(1) hold a preliminary public hearing;
(2) if the legislative body elects to proceed after holding the preliminary public hearing required by Subsection (1), approve the hiring of a feasibility consultant to conduct a feasibility study in accordance with Section 10-18-203;
(3) determine whether under the feasibility study conducted under Section 10-18-203, the average annual revenues under Subsection 10-18-203(2)(f) exceed the average annual costs under Subsection 10-18-203(2)(e) by at least the amount necessary to meet the bond obligations of any bonds issued to fund the proposed cable television services or public telecommunications services:
(a) based on the feasibility study's analysis:
(i) for the first year of the study; and
(ii) the five-year projection; and
(b) separately stated with respect to:
(i) the proposed cable television services; or
(ii) the proposed public telecommunications services;
(4) if the conditions of Subsection (3) are met, hold the public hearings required by Section 10-18-203; and
(5) after holding the public hearings required by Section 10-18-203, if the legislative body of the municipality elects to proceed, adopt by resolution the feasibility study.
- Free Press
- Project Utopia: Utah Law
- UTOPIA, Perfection or Fantasy: Partnering Public-Private Sectors With Broadband, Circleid 5/12/2010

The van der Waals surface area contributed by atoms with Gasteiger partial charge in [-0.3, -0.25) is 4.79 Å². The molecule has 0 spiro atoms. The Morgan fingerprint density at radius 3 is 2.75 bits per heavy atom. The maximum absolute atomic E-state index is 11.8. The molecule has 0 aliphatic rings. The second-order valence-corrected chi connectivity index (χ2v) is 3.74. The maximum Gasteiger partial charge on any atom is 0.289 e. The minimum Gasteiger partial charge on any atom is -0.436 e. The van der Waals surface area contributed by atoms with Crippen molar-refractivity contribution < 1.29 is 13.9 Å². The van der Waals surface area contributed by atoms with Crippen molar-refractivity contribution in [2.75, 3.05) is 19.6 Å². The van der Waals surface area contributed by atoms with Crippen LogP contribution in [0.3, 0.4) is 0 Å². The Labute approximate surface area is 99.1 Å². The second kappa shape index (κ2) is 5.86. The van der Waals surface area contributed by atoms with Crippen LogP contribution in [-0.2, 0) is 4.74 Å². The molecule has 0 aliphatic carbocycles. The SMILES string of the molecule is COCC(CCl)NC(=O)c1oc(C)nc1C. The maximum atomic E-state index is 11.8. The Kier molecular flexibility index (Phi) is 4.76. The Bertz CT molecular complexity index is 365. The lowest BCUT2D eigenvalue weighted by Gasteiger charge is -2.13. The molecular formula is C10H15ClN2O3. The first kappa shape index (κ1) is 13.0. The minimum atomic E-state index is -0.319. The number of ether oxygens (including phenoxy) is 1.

- Report: Utah Has the Best Broadband in the U.S., Internet News 1/19/2010
- Utah Information Gathering Report collecting information on VoIP
- In re an Investigation in the Regulation of Voice over the Internet Telephone Service (VoIP), Docket No. 04-999-02, Order Opening a Docket (Issued: 1/22/2004)
- Thursday, March 4 9:00 a.m. Technical Conference Instruct Protocol Issue VOIP 04-999-01 Rm. 427
- THE STATE OF THE TELECOMMUNICATIONS INDUSTRY IN UTAH, p. 32-33 Utah PSC Oct 2003
- Voice Over Internet Protocol (VOIP) is poised to revolutionize the scope of traditional voice communications. VOIP is simply the transport of voice traffic using the Internet Protocol (IP), which also enables file sharing, shared printers, e-mail, the world wide web, streaming audio and video, instant messaging, and numerous other applications. IP is a packet-based protocol which means that the traffic is broken into small packets that are sent individually to their destination, rather than utilizing circuit switched telephony to process voice calls, as we know it today. ILECs, CLECs, and Internet Providers are readily adopting VOIP because their companies will realize tremendous cost savings in the administration of their networks.
Although providing VOIP is desirable to telephone companies and Internet providers, it may not be classified as a telecommunications service by the FCC and therefore may not be subject to common carrier regulation. Both ILECs and long distance providers are petitioning the FCC to classify IP technology as telecommunications, seeking authority to collect access charges from IP providers. However, there is still widespread regulatory forbearance in relation to
Internet and broadband services.